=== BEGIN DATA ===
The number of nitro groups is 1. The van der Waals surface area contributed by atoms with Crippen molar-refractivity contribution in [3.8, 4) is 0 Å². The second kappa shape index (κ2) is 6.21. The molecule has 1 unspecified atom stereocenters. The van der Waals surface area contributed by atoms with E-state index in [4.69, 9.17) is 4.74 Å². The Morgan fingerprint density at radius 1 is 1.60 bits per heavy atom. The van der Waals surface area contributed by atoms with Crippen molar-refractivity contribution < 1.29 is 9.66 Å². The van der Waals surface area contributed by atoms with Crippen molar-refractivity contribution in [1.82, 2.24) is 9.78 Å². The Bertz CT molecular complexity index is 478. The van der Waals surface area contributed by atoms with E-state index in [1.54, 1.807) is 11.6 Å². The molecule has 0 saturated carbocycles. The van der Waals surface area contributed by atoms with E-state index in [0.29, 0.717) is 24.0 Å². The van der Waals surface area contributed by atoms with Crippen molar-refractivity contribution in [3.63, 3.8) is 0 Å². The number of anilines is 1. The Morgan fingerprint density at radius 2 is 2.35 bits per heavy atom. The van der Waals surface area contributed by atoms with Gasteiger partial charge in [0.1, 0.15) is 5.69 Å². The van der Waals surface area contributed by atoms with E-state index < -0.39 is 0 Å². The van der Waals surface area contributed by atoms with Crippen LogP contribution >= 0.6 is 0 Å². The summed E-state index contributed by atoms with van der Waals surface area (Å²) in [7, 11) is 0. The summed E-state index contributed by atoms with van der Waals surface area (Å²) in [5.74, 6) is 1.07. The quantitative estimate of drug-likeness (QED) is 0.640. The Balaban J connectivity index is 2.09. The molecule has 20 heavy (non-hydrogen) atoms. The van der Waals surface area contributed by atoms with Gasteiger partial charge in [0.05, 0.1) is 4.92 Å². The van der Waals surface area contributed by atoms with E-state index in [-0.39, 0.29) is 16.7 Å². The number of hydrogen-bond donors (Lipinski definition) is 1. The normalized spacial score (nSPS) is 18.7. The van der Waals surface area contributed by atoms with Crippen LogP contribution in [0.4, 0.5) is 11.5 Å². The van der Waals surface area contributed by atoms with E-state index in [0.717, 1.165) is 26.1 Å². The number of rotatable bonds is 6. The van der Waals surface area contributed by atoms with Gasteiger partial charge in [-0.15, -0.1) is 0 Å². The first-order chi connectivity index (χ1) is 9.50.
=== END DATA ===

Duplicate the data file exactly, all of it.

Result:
The number of nitro groups is 1. The van der Waals surface area contributed by atoms with Crippen molar-refractivity contribution in [3.8, 4) is 0 Å². The second kappa shape index (κ2) is 6.21. The molecule has 1 unspecified atom stereocenters. The van der Waals surface area contributed by atoms with E-state index in [4.69, 9.17) is 4.74 Å². The Morgan fingerprint density at radius 1 is 1.60 bits per heavy atom. The van der Waals surface area contributed by atoms with Crippen molar-refractivity contribution < 1.29 is 9.66 Å². The van der Waals surface area contributed by atoms with Crippen molar-refractivity contribution in [1.82, 2.24) is 9.78 Å². The Bertz CT molecular complexity index is 478. The van der Waals surface area contributed by atoms with E-state index in [1.54, 1.807) is 11.6 Å². The molecule has 0 saturated carbocycles. The van der Waals surface area contributed by atoms with E-state index in [0.29, 0.717) is 24.0 Å². The van der Waals surface area contributed by atoms with Crippen molar-refractivity contribution in [3.63, 3.8) is 0 Å². The number of anilines is 1. The Morgan fingerprint density at radius 2 is 2.35 bits per heavy atom. The van der Waals surface area contributed by atoms with Gasteiger partial charge in [0.1, 0.15) is 5.69 Å². The van der Waals surface area contributed by atoms with E-state index < -0.39 is 0 Å². The van der Waals surface area contributed by atoms with Crippen LogP contribution >= 0.6 is 0 Å². The summed E-state index contributed by atoms with van der Waals surface area (Å²) in [7, 11) is 0. The summed E-state index contributed by atoms with van der Waals surface area (Å²) in [5.74, 6) is 1.07. The quantitative estimate of drug-likeness (QED) is 0.640. The Balaban J connectivity index is 2.09. The molecule has 20 heavy (non-hydrogen) atoms. The van der Waals surface area contributed by atoms with Gasteiger partial charge in [0.05, 0.1) is 4.92 Å². The van der Waals surface area contributed by atoms with E-state index in [-0.39, 0.29) is 16.7 Å². The number of hydrogen-bond donors (Lipinski definition) is 1. The normalized spacial score (nSPS) is 18.7. The van der Waals surface area contributed by atoms with Crippen LogP contribution in [0.4, 0.5) is 11.5 Å². The van der Waals surface area contributed by atoms with E-state index in [0.717, 1.165) is 26.1 Å². The number of rotatable bonds is 6. The van der Waals surface area contributed by atoms with Gasteiger partial charge in [-0.15, -0.1) is 0 Å². The first-order chi connectivity index (χ1) is 9.50.